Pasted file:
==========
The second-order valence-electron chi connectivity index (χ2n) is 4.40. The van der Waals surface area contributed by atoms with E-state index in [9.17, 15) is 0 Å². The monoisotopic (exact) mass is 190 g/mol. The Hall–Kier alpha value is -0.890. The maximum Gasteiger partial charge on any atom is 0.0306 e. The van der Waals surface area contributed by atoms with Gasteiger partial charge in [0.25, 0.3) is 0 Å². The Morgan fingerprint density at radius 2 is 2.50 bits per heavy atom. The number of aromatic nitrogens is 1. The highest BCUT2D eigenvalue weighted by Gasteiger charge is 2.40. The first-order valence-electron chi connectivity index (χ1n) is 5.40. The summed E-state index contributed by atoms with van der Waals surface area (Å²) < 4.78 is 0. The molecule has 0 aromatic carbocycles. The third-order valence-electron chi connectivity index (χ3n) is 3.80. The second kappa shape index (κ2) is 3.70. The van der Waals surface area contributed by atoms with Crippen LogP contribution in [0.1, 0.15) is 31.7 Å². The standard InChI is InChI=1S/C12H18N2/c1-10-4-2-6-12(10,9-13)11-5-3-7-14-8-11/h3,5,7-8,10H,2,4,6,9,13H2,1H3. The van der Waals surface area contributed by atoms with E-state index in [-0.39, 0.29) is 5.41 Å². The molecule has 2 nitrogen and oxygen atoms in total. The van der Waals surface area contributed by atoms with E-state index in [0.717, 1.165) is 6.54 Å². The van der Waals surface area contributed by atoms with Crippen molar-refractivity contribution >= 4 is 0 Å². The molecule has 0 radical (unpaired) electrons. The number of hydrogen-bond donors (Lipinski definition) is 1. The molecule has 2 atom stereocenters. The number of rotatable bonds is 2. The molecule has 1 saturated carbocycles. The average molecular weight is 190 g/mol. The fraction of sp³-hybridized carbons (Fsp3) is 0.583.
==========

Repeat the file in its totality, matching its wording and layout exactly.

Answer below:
The second-order valence-electron chi connectivity index (χ2n) is 4.40. The van der Waals surface area contributed by atoms with E-state index in [9.17, 15) is 0 Å². The monoisotopic (exact) mass is 190 g/mol. The Hall–Kier alpha value is -0.890. The maximum Gasteiger partial charge on any atom is 0.0306 e. The van der Waals surface area contributed by atoms with Gasteiger partial charge in [0.25, 0.3) is 0 Å². The Morgan fingerprint density at radius 2 is 2.50 bits per heavy atom. The number of aromatic nitrogens is 1. The highest BCUT2D eigenvalue weighted by Gasteiger charge is 2.40. The first-order valence-electron chi connectivity index (χ1n) is 5.40. The summed E-state index contributed by atoms with van der Waals surface area (Å²) < 4.78 is 0. The molecule has 0 aromatic carbocycles. The third-order valence-electron chi connectivity index (χ3n) is 3.80. The second kappa shape index (κ2) is 3.70. The van der Waals surface area contributed by atoms with Crippen LogP contribution in [0.1, 0.15) is 31.7 Å². The standard InChI is InChI=1S/C12H18N2/c1-10-4-2-6-12(10,9-13)11-5-3-7-14-8-11/h3,5,7-8,10H,2,4,6,9,13H2,1H3. The van der Waals surface area contributed by atoms with E-state index in [-0.39, 0.29) is 5.41 Å². The molecule has 2 nitrogen and oxygen atoms in total. The van der Waals surface area contributed by atoms with E-state index in [0.717, 1.165) is 6.54 Å². The van der Waals surface area contributed by atoms with Crippen molar-refractivity contribution >= 4 is 0 Å². The molecule has 0 radical (unpaired) electrons. The number of hydrogen-bond donors (Lipinski definition) is 1. The molecule has 2 atom stereocenters. The number of rotatable bonds is 2. The molecule has 1 saturated carbocycles. The average molecular weight is 190 g/mol. The fraction of sp³-hybridized carbons (Fsp3) is 0.583.